A proposed plan in Virginia to allow extra housing units on single-family lots has become the latest example of local zoning igniting partisan debate, underscoring how housing laws are becoming a bigger and bigger political issue in the midst of the nation’s affordable housing crisis.
Floated last week by Ibraheem Samirah, a member of the state’s new progressive Democratic majority, the proposal has already been attacked by Republicans, who say it will increase sprawl and traffic congestion, and conservative media.
The Virginia proposal would not, as critics claim, make single-family homes illegal or mandate any particular type of construction. It would deregulate housing rules and allow property owners to build duplexes in areas where they currently aren’t allowed, a move Samirah and his supporters believe will increase density in a state suffering from the nation’s affordable housing crisis. As CityLab writer Kriston Capps notes in a story about idea, “local governments may still set restrictive setbacks, height limits, and parking requirements for properties,” meaning they still maintain significant control over the size of the buildings that go up in these areas.
Like living on a leafy, quiet, tree-lined street where your kids can play in the street?— Luke Rosiak (@lukerosiak) December 23, 2019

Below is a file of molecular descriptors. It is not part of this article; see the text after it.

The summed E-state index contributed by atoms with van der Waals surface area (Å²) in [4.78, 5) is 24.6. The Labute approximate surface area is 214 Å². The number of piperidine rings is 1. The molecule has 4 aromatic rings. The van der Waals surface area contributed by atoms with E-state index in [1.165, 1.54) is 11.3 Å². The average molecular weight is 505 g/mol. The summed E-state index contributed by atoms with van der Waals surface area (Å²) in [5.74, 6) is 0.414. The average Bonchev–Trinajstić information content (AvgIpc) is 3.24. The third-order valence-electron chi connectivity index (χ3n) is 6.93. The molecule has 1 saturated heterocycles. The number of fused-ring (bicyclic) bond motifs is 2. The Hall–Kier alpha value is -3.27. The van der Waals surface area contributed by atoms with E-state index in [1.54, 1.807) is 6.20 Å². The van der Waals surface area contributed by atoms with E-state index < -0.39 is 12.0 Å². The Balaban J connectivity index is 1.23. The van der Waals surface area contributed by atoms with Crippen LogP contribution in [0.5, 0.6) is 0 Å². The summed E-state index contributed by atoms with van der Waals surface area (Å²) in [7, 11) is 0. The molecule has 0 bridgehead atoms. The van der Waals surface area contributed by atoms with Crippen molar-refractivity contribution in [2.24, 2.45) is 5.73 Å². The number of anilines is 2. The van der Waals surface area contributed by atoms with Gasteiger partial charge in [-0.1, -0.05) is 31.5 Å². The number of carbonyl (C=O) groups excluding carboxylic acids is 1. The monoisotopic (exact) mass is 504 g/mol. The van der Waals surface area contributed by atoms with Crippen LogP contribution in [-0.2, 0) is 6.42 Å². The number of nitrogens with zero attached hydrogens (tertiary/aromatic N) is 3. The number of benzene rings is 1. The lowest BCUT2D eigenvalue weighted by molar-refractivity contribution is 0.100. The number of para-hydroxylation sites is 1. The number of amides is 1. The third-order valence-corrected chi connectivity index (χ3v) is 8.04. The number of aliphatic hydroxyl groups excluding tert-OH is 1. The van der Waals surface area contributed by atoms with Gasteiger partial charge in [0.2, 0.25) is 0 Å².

That's racist, say state lawmakers, who would render local lawmakers powerless to define the character of their individual communities.
Oregon did this last year, and Virginia may follow.
Does the reaction to the Virginia proposal suggest that upzoning and adding housing density to suburban neighborhoods may become a new front in the partisan political divide? It’s certainly an important one; the Democratic majority in the U.S. House of Representatives was a result of sweeping victories in 2018 in the kinds of upscale suburbs that would be the focus of these types of upzoning proposals.
But the sides in this debate don’t always neatly match party lines. Liberal California has struggled to pass bills increasing housing density, often due to strong disapproval from homeowners, while Dr. Ben Carson, the HUD Secretary, has expressed interest in pursuing upzoning.
In the wake of big upzoning proposals passing in Oregon and in Minneapolis, where proponents explicitly tied passage of the new planning rules to efforts to increase equity and diversity, allow for the creation of more affordable housing, and improve environmental sustainability, city and states have certainly begun looking at upzoning as a policy solution. California has also been a battleground for these issues; a number of housing proposals, including a transit density bill that would have overruled local zoning laws, were defeated this year, though bills to make it easier to build accessory dwelling units, or ADUs, did pass.
Creating more “middle housing” in Virginia
Delegate Samirah, a newly elected member of the House of Delegates from a suburban district outside of D.C., sponsored the duplex bill, HB152, along with five other housing measures, including one to legalize ADUs. He predicted that some would find his proposal to be an example of “state overreach” or that it would create anxiety about neighborhood change, but he feels strongly that this kind of zoning change is necessary.